Salish Secondary teacher Michelle Young talking to Cloverdale Christmas Hamper director Matthew Campbell. (Grace Kennedy photo)

Just Posted

Memorial for Travis Selje on 64th Avenue in Cloverdale, west of 176th Street. (Photo: Tom Zillich)
Epilepsy-defence driver found not guilty in crash that killed Surrey teen Travis Selje

Accused testified she has no recollection of the crash and believes she had an epileptic seizure that caused the collision

A Mercedes SUV is covered at a gas station in the Clayton area following a deadly shooting there on Sept. 28, 2019. Carlos Monteith, the man charged in the Clayton shooting, was sentenced April 22 on charges related to a different shooting in New West in November, 2019. (File photo)
Man gets 6.5 years in prison for shooting as he awaits trial for separate Cloverdale slaying

Carlos Nathaniel Monteith sentenced for possessing a prohibited weapon and discharging a firearm with intent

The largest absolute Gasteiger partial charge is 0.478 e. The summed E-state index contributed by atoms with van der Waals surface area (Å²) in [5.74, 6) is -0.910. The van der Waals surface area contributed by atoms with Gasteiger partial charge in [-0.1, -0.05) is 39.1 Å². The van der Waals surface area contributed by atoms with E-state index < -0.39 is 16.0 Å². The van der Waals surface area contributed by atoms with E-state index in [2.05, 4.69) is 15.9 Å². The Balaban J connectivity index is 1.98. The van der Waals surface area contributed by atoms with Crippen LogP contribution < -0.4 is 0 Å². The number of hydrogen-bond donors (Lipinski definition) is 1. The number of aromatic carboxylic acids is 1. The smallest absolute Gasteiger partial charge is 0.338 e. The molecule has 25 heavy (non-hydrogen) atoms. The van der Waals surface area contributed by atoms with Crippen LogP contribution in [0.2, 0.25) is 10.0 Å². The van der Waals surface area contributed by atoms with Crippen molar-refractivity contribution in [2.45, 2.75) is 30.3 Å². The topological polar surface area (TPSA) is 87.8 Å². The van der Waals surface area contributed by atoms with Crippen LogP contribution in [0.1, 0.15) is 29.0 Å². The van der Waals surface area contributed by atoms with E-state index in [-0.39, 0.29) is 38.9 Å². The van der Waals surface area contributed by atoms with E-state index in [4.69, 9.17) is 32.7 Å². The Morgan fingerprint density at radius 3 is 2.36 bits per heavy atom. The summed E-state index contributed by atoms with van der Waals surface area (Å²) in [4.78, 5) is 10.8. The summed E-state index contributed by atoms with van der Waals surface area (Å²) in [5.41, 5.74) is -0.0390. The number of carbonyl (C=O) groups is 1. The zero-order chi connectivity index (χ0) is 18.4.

(File photo)
Three young girls followed while walking home from school, Surrey police say

RCMP say suspect took off after girls went into nearby store for help

Black smoke rises above Highway 17 in Surrey on Thursday. (Fraser Valley Road Report Facebook)
Fire sends thick black smoke above Surrey industrial area

Firefighters say blaze burning just off of Tannery Road and Highway 17 in Surrey

It remains to be seen how tourism dollars announced this week will help in White Rock. (Sterling Cunningham file photo)
White Rock officials question if tourism relief will come soon enough

For business, budget ‘feels more like a placeholder,’ says chamber head

Canadian Prime Minister Justin Trudeau and United States President Joe Biden smile as they say farewell following a virtual joint statement in Ottawa, Tuesday, February 23, 2021. THE CANADIAN PRESS/Adrian Wyld
Trudeau pledges to cut emissions by 40% to 45% by 2030, short of U.S. goal

Trudeau announced target during a virtual climate summit convened by U.S. President Joe Biden

MLA Shirley Bond, right, answers questions during a press conference at Legislature in Victoria, B.C., on February 19, 2019. THE CANADIAN PRESS/Chad Hipolito
Former B.C. gaming minister says she wasn’t told directly about dirty cash flowing to casinos

Shirley Bond said Thursday civil forfeiture, gang violence and gambling addiction were also major concerns in 2011